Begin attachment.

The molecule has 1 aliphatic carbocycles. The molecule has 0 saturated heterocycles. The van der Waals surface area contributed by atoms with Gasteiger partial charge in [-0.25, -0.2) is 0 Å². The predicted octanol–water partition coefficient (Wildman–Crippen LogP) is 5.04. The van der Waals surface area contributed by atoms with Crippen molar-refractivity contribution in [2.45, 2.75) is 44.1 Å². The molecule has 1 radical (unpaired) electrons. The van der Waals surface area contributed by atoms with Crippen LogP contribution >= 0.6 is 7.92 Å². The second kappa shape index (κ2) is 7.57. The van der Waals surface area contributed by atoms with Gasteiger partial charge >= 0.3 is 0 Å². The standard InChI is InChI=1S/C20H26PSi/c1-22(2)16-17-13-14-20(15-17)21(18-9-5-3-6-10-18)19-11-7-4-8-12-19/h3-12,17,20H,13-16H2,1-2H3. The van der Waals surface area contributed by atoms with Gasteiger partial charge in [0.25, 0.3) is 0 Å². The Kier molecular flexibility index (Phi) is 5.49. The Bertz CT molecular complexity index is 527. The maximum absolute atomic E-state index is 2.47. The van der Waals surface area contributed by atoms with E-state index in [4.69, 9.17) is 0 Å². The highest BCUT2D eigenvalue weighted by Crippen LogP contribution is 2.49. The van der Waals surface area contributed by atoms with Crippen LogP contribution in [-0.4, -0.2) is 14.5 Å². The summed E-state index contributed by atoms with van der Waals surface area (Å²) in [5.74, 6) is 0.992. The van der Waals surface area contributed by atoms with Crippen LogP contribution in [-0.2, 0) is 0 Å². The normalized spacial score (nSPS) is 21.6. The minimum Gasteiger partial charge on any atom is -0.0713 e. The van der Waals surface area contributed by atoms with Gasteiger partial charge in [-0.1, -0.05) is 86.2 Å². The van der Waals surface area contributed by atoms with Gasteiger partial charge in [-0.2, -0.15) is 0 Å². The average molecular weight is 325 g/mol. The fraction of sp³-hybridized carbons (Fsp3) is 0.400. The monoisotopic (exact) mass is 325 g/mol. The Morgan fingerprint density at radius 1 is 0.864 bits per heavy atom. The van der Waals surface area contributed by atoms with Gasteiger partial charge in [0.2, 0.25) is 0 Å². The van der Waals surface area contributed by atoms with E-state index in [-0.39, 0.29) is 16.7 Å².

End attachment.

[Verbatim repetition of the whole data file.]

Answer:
The molecule has 1 aliphatic carbocycles. The molecule has 0 saturated heterocycles. The van der Waals surface area contributed by atoms with Gasteiger partial charge in [-0.25, -0.2) is 0 Å². The predicted octanol–water partition coefficient (Wildman–Crippen LogP) is 5.04. The van der Waals surface area contributed by atoms with Crippen molar-refractivity contribution in [2.45, 2.75) is 44.1 Å². The molecule has 1 radical (unpaired) electrons. The van der Waals surface area contributed by atoms with Crippen LogP contribution >= 0.6 is 7.92 Å². The second kappa shape index (κ2) is 7.57. The van der Waals surface area contributed by atoms with Gasteiger partial charge >= 0.3 is 0 Å². The standard InChI is InChI=1S/C20H26PSi/c1-22(2)16-17-13-14-20(15-17)21(18-9-5-3-6-10-18)19-11-7-4-8-12-19/h3-12,17,20H,13-16H2,1-2H3. The van der Waals surface area contributed by atoms with Gasteiger partial charge in [0.25, 0.3) is 0 Å². The Kier molecular flexibility index (Phi) is 5.49. The Bertz CT molecular complexity index is 527. The maximum absolute atomic E-state index is 2.47. The van der Waals surface area contributed by atoms with E-state index in [4.69, 9.17) is 0 Å². The highest BCUT2D eigenvalue weighted by Crippen LogP contribution is 2.49. The van der Waals surface area contributed by atoms with Crippen LogP contribution in [-0.4, -0.2) is 14.5 Å². The summed E-state index contributed by atoms with van der Waals surface area (Å²) in [5.74, 6) is 0.992. The van der Waals surface area contributed by atoms with Crippen LogP contribution in [-0.2, 0) is 0 Å². The normalized spacial score (nSPS) is 21.6. The minimum Gasteiger partial charge on any atom is -0.0713 e. The van der Waals surface area contributed by atoms with Gasteiger partial charge in [-0.1, -0.05) is 86.2 Å². The van der Waals surface area contributed by atoms with Gasteiger partial charge in [-0.2, -0.15) is 0 Å². The average molecular weight is 325 g/mol. The fraction of sp³-hybridized carbons (Fsp3) is 0.400. The monoisotopic (exact) mass is 325 g/mol. The Morgan fingerprint density at radius 1 is 0.864 bits per heavy atom. The van der Waals surface area contributed by atoms with Gasteiger partial charge in [0.2, 0.25) is 0 Å². The van der Waals surface area contributed by atoms with E-state index in [-0.39, 0.29) is 16.7 Å².